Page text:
Dec 6, 2010

Poor money decisions may be clue to Alzheimer's diagnosis

A British university recently announced it is getting closer to an early screening test for Alzheimer's. The noninvasive test involves examining lesions on the memory hub of the brain.  Diagnosing Alzheimer's today is a patchwork affair at best.

In our elder law practice, we have observed that the disease sometimes manifests itself early in poor, even bizarre financial decisions. Several years ago we had one longtime client who began responding to every mail solicitation and tv shopping offer. She lived alone and had no relatives, so it took some time for anyone to realize this was occurring.

Unfortunately, diagnosis is not the same thing as cure, or prevention. At present there is no cure, nor a surefire way to prevent it. However, you can take steps to keep a person who has, or is developing Alzheimer's, safe from his own fiscal decisions. Everyone should have a Durable Power of Attorney so that if the time ever comes, someone else can step into your shoes and manage your financial affairs. Without a Durable Power of Attorney, a costly guardianship may have to be commenced.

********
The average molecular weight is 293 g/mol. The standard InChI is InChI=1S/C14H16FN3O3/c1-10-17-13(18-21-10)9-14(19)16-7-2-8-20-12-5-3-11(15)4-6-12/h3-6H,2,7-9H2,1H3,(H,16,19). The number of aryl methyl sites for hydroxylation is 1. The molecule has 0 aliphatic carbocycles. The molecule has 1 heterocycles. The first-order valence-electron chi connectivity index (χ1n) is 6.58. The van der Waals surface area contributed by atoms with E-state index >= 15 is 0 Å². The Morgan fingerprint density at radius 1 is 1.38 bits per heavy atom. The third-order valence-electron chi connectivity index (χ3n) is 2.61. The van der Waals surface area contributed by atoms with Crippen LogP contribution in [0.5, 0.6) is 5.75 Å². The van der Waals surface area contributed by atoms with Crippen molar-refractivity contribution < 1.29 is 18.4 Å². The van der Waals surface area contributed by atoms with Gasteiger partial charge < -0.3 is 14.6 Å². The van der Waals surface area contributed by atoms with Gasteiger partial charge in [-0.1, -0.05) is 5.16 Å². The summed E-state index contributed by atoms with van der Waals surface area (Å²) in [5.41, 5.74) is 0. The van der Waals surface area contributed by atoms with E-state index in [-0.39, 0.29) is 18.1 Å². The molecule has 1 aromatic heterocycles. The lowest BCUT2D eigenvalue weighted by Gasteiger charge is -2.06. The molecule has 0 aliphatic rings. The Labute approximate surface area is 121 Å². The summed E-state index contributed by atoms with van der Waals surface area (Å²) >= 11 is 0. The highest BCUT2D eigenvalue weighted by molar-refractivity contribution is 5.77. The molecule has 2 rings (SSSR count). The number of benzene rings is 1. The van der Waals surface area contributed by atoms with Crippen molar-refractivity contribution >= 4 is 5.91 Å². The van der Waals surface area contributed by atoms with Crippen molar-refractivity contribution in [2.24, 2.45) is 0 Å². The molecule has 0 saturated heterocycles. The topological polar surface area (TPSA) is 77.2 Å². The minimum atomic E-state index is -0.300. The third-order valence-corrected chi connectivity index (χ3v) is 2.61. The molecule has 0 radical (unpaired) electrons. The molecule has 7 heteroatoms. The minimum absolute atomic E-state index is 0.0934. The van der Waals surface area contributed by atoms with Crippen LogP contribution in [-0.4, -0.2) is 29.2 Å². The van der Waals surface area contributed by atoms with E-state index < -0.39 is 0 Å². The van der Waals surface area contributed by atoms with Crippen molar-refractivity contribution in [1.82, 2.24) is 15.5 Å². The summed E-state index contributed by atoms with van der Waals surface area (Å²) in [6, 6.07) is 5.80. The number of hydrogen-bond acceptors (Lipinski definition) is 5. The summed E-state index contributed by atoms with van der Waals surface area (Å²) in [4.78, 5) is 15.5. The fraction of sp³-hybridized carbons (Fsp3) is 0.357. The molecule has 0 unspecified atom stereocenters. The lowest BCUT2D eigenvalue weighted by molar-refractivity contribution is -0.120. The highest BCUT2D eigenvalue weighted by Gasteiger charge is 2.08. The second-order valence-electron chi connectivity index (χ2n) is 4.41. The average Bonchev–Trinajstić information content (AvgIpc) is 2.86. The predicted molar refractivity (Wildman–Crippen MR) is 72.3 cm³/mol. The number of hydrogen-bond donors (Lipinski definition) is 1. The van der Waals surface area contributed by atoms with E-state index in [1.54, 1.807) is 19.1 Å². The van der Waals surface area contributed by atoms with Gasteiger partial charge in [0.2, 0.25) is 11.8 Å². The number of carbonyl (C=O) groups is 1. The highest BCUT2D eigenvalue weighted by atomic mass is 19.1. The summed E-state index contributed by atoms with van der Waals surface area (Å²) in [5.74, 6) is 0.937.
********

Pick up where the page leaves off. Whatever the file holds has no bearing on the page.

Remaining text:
Click below to view one family's story. (There is an advertisement before the story begins)

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